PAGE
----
Providing Student Support Services in Extraordinary Times – A Caring Campus Approach
Drake State is selected for the IEBC Caring Campus Initiative
Drake State is one of 10 community colleges across the U.S. selected for the Institute for Evidence-Based Change (IEBC) Caring Campus Initiative. “We’re thrilled to have been selected by the IEBC to participate in this innovative and intentional approach to student engagement,” said Dr. Nicole Bell, interim dean of Student Services. “It’s exciting to see the impact it can have on our students and their academic success.” Read the full article here.
Caring Campus: Engaging Professional Staff in Student Success Efforts
This fact sheet on Caring Campus and Professional staff provides the rationale for, and the process undertaken, to make new connections with community college students that address student retention and success with intentional college staff approaches that positively work for all. Read the document here.
IEBC Guides for Professional Staff
Guides One and Two provide solid approaches for staff helping students to stay connected to, and supported by, the college and staff in normal times and in this current environment.
Guide One: Connecting with Students in a Virtual Environment
Guide Two: Supporting Community College Professional Staff
Other User Guides The following user guides have been developed by faculty groups facilitated by IEBC and working collaboratively within varying structures and goals as identified below.
Social Distancing Does Not Mean Social Isolation: The Case for Caring Campuses Now IEBC makes the case for Caring Campus Now in The EvoLLLution, an online newspaper for the higher education community. Co-authored by IEBC President/CEO Brad Phillips and IEBC Chief Operating Officer Jordan Horowitz, the article describes the need for staff and students to maintain contact and communication and to reinvent the concept of student support in a virtual environment. Read the entire article on The EvoLLLUtion here.
Student Success and Data Use — This publication lays out IEBC workshops that range from demystifying data use to how to integrate data and its uses into meetings that command attention.
This section includes publications such as New Directions for Community Colleges, IEBC articles from EdSource, the Huffington Post, Hechinger, Medium and other publications; and IEBC Fact Sheets on a variety of subjects, including cultural competence, statewide longitudinal data systems, and CtCC (curriculum to career choices). Highlighted journals, articles and fact sheets are all in Good Reads. Here are a few:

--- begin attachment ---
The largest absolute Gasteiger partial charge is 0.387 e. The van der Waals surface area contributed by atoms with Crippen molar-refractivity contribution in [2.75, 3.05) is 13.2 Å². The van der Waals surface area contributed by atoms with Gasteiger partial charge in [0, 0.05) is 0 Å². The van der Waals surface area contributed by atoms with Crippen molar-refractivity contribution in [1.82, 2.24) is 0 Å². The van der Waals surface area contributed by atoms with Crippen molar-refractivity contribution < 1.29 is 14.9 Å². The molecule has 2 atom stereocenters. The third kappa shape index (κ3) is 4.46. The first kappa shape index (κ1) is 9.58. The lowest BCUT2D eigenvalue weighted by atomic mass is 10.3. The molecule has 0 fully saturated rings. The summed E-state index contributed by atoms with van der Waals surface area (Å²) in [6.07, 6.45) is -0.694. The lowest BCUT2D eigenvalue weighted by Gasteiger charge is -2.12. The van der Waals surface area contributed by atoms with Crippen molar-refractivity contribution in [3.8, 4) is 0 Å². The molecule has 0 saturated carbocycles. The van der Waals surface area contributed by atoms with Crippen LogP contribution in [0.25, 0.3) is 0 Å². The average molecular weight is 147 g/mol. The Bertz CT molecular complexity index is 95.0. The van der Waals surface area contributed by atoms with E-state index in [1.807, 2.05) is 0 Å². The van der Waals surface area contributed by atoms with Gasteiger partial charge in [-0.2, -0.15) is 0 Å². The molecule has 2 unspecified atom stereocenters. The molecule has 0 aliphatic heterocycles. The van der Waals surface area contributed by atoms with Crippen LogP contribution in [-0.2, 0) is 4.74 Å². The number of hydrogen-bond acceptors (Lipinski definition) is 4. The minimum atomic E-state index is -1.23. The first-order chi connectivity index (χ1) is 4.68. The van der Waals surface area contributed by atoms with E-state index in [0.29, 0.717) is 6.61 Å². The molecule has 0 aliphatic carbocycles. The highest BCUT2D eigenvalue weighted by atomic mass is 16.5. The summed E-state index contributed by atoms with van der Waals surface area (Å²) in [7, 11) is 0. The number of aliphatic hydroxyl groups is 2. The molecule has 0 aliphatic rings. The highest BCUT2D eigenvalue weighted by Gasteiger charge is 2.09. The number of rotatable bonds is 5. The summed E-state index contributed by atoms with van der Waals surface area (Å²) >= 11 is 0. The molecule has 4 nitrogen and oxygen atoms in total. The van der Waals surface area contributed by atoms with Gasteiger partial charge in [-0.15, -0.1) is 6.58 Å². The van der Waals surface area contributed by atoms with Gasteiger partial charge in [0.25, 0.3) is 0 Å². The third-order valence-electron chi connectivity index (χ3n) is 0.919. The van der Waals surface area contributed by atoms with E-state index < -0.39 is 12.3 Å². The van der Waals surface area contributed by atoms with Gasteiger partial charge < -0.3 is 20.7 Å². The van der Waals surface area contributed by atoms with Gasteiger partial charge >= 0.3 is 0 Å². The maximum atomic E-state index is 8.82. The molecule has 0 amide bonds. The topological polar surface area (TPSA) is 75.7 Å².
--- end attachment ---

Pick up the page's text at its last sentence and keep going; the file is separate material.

California does not have to start from scratch in building new education data system. In this commentary in EdSource, IEBC President Brad Phillips writes that the system can build on what we’ve already learned and must be both useful and easy to use.
Why it is Better to Lead Than Lag: Leading and Lagging Indicators for Education — read Jordan Horowitz’s IO Education article here.
When transcript typos stand in the way of college in EdSource. A commentary by IEBC Senior Director of IT and Analytics John Watson sheds light on an interrupted pathway.
Data Use Principles for Education Leaders. Read this Education Policy Fellowship Program (EPFP) Alumni Blog by Jordan Horowitz.
Creating Data Faculty can Use in Inside Higher Ed, a Q & A by Ashley Smith.
Data Use Principles for Education Leaders by Jordan Horowitz in the December’s Education Policy Fellowship Program (EPFP) Alumni Blog.
Moving the Needle on Community College Student Success from The Blog of Harvard Education Press, by IEBC President/CEO Brad Phillips and Vice President Jordan Horowitz. Read it here.
Vision for Success is an important and candid report from the California Community Colleges Board of Governors. Read more about the Vision for Success, including this excellent commentary from EdSource, Now for the Hard Part.
Big Data Alone Won’t Help Students by Brad C. Phillips and Jordan E. Horowitz in the Chronicle of Higher Education, points out that the information that comes out of big-data systems must be usable, useful, and actionable by educators who know how to make sense of it.
Research publications include IEBC reports on the groundbreaking work linking social service data and education data to learn more about foster youth. Read the Foster Youth reports and the news release. Other research publications include “Learning Outcomes and Tuning at Colleges and Universities in the United States,” the Los Angeles County Youth Linkages Project that involved linking data from multiple data systems; Linked Learning research; and the Postsecondary Metrics Reporting Project funded by the Gates Foundation.
From geographic areas such as a single high school district and a single college or a regional area with multiple school districts and colleges to guides that focus on academic disciplines and their contextualization with career technical disciplines, the user guides cover specific subject areas, career areas, and multiple segments. Their commonality is that all have been developed by faculty groups facilitated by IEBC and working collaboratively locally, regionally or statewide in a variety of structures. Click here for the User Guides.
The User Guides section also includes a document “Promises, Promises, Promises” previewing an about-to-be published guide on: “Authentic Collaboration to Improve Curriculum Alignment.”